It’s also important to express your appreciation for the level of trust your boss has placed in you. And once the meeting is over, thank them for their time and attention.

Be Ready To Negotiate

Your manager may have immediate concerns or objections they’d like to address first. It’s here you must think like an attorney. 

Think through some of the common objections and how you might respond. An example could be, “I understand the economy is bad now. But our company performed exemplarily in the past 7 months, and I think I’m an integral part of why we’re defying the tough times.”

Because 84% of raise requests are successful, your chances are pretty good. 

But what if a salary increment is totally out of the question?

If so, consider something else delightful. Perhaps a bonus or incentive program? More vacation days? Whichever your idea, let your manager know.  

Prepare For a “NO!”

Regardless of extensive preparation and compelling presentation, there are chances your company might dismiss your raise request.  It could be for several reasons. For example, you might be focusing on the wrong areas, or your company’s budget can’t accommodate your request.

So what next?

  • Keep calm: It’s natural to hurt when your request gets declined. But you’ve got to fight the impulse to respond rudely, enter into a screaming match, or badmouth your employer.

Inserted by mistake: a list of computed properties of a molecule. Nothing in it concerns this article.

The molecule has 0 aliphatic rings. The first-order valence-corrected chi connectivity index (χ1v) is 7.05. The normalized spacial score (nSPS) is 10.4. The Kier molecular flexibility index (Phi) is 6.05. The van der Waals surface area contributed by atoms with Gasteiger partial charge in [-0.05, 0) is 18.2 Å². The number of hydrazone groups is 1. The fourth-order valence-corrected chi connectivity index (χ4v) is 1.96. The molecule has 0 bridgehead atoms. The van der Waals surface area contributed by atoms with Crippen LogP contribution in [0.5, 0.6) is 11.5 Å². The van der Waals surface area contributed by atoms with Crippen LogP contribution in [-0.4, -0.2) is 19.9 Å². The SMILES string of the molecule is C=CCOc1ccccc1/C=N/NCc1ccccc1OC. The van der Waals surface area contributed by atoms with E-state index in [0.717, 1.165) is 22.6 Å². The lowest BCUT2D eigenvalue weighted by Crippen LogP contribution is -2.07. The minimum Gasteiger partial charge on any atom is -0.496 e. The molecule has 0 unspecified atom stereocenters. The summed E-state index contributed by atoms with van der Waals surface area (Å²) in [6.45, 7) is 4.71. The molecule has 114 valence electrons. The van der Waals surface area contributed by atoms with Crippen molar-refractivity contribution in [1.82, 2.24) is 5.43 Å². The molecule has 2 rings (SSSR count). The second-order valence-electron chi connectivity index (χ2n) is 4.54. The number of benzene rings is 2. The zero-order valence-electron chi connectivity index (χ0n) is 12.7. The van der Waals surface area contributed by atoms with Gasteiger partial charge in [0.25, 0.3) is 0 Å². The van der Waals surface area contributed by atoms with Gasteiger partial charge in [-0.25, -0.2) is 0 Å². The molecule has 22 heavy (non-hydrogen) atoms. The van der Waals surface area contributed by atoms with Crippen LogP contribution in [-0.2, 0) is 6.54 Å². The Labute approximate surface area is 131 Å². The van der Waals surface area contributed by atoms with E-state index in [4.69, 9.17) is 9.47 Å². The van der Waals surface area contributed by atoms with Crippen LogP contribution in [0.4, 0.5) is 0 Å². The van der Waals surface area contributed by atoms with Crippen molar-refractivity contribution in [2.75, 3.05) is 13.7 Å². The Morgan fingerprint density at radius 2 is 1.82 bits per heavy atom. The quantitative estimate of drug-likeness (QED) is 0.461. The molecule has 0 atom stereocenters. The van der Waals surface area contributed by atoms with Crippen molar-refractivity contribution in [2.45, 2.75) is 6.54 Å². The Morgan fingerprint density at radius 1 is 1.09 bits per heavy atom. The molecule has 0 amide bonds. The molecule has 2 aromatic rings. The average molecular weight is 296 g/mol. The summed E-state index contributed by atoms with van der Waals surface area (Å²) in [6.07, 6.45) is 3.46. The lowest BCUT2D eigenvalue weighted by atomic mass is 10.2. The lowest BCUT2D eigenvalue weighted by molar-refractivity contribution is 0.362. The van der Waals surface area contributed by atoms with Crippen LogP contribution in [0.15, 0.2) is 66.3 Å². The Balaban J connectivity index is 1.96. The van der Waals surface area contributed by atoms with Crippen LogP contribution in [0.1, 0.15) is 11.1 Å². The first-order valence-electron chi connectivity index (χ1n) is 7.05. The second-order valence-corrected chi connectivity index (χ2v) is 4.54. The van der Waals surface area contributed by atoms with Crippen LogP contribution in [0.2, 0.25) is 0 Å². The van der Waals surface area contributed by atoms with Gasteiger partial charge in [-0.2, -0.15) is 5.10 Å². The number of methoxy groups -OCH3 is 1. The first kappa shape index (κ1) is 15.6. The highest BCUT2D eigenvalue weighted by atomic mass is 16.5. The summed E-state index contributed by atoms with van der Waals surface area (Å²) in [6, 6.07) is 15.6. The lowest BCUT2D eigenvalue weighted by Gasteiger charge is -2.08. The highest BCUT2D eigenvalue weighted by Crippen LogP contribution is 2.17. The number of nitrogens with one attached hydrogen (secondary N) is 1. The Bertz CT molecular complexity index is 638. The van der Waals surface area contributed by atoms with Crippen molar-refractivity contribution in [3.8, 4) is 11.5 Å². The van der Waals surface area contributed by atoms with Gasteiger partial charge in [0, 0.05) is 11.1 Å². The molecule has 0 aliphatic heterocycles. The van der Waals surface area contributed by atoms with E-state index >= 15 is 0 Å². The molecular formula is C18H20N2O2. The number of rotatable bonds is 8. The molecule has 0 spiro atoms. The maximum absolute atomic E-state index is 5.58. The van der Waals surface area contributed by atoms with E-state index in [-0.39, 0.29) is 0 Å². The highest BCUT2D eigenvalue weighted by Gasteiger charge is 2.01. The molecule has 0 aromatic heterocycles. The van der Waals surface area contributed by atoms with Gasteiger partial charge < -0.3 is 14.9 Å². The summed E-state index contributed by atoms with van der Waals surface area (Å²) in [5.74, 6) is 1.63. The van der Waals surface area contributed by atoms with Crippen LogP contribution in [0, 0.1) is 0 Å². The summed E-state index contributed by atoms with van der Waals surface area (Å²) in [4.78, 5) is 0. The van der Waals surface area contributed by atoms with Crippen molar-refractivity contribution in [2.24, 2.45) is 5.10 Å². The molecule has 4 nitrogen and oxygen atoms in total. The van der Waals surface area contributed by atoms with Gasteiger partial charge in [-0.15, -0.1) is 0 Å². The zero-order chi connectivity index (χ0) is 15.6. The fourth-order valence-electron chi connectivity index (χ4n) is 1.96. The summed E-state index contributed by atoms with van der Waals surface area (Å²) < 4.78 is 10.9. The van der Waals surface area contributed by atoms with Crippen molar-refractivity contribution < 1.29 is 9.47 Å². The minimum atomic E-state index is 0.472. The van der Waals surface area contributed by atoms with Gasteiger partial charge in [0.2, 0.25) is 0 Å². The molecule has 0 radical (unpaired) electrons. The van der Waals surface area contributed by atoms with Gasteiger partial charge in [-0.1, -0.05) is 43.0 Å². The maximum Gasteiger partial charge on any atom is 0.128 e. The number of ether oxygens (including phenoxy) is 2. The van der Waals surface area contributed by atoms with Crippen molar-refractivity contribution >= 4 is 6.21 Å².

• Focus on the future: Put the rejection in the rearview and start fixing the weakness areas that compromised your raise request. 
  • Follow up: You can arrange with the manager to revisit the subject at an appropriate time in the future.
  • Find a new job: If you’ve exhausted all possibilities to no avail, it might be the time to jump ship.

Example of What to Say When Asking for a Raise if You Are Underpaid

Wondering how to phrase your opener? Take some inspiration from the following sample of how to ask for a raise when you’re underpaid

“ I’m grateful for this opportunity to have this dialogue with you. I’m excited about my current role, and I hope to continue growing my responsibilities and achieving more for the company. Accordingly, I wanted to touch base with you about my compensation.

I’ve worked on plenty of projects that have improved the company’s bottom line. For example, last fall, I was in charge of our biggest client event to date. Attendees rated the event 8.5 out of 10—the highest we’ve ever had! Since then, lead generation has jumped 15% over last year’s, not to mention a 27% increase in revenue. 

Based on this argument, I hope to build a conversation around increasing my annual salary by Y% to [desired income]. What do you say? ”


Getting that raise often lies in preparing facts. Conduct some research and collect the statistics that will help you make a compelling case for more salary. Keep in mind the strategies we outlined above and take that leap!

But remember that some factors are beyond your control. From how the economy is doing, the kind of relationship your manager has with the boss, to the political climate, all could positively or negatively influence your chances. So, approach the matter with an open mind. 

And when you score that bump, don’t forget to follow up with your manager with a thank-you email.